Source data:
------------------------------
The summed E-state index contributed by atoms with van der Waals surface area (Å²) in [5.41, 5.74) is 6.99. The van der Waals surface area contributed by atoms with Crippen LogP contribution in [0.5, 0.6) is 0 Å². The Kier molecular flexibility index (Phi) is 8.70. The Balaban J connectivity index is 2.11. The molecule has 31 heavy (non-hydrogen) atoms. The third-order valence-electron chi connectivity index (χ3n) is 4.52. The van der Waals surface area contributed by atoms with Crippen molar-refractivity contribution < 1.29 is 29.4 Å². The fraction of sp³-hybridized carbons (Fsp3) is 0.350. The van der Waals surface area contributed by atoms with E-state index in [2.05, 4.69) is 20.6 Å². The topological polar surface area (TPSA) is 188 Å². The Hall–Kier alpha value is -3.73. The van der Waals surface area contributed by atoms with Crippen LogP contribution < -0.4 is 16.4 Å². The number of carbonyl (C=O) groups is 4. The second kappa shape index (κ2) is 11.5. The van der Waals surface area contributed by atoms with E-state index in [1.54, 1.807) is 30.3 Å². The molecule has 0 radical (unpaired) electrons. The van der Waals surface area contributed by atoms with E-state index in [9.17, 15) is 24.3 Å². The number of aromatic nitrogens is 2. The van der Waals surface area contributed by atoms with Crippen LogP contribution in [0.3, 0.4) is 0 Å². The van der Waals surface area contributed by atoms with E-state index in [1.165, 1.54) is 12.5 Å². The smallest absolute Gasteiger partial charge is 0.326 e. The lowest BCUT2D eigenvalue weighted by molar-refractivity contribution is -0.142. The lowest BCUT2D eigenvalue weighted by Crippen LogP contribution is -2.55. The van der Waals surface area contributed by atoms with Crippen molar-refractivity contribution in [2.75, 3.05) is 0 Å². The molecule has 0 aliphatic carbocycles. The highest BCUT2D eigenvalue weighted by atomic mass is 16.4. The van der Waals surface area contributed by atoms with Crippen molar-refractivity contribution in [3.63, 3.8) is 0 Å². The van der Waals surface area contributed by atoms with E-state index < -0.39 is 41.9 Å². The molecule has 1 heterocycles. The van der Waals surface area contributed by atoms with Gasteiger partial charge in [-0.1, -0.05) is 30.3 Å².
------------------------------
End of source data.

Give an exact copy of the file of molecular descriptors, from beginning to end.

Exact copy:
The summed E-state index contributed by atoms with van der Waals surface area (Å²) in [5.41, 5.74) is 6.99. The van der Waals surface area contributed by atoms with Crippen LogP contribution in [0.5, 0.6) is 0 Å². The Kier molecular flexibility index (Phi) is 8.70. The Balaban J connectivity index is 2.11. The molecule has 31 heavy (non-hydrogen) atoms. The third-order valence-electron chi connectivity index (χ3n) is 4.52. The van der Waals surface area contributed by atoms with Crippen molar-refractivity contribution < 1.29 is 29.4 Å². The fraction of sp³-hybridized carbons (Fsp3) is 0.350. The van der Waals surface area contributed by atoms with E-state index in [2.05, 4.69) is 20.6 Å². The topological polar surface area (TPSA) is 188 Å². The Hall–Kier alpha value is -3.73. The van der Waals surface area contributed by atoms with Crippen LogP contribution < -0.4 is 16.4 Å². The number of carbonyl (C=O) groups is 4. The second kappa shape index (κ2) is 11.5. The van der Waals surface area contributed by atoms with E-state index in [1.54, 1.807) is 30.3 Å². The molecule has 0 radical (unpaired) electrons. The van der Waals surface area contributed by atoms with E-state index in [9.17, 15) is 24.3 Å². The number of aromatic nitrogens is 2. The van der Waals surface area contributed by atoms with Crippen LogP contribution in [0.3, 0.4) is 0 Å². The van der Waals surface area contributed by atoms with E-state index in [1.165, 1.54) is 12.5 Å². The smallest absolute Gasteiger partial charge is 0.326 e. The lowest BCUT2D eigenvalue weighted by molar-refractivity contribution is -0.142. The lowest BCUT2D eigenvalue weighted by Crippen LogP contribution is -2.55. The van der Waals surface area contributed by atoms with Crippen molar-refractivity contribution in [2.75, 3.05) is 0 Å². The molecule has 0 aliphatic carbocycles. The highest BCUT2D eigenvalue weighted by atomic mass is 16.4. The van der Waals surface area contributed by atoms with Crippen molar-refractivity contribution in [3.63, 3.8) is 0 Å². The van der Waals surface area contributed by atoms with E-state index < -0.39 is 41.9 Å². The molecule has 1 heterocycles. The van der Waals surface area contributed by atoms with Gasteiger partial charge in [-0.1, -0.05) is 30.3 Å².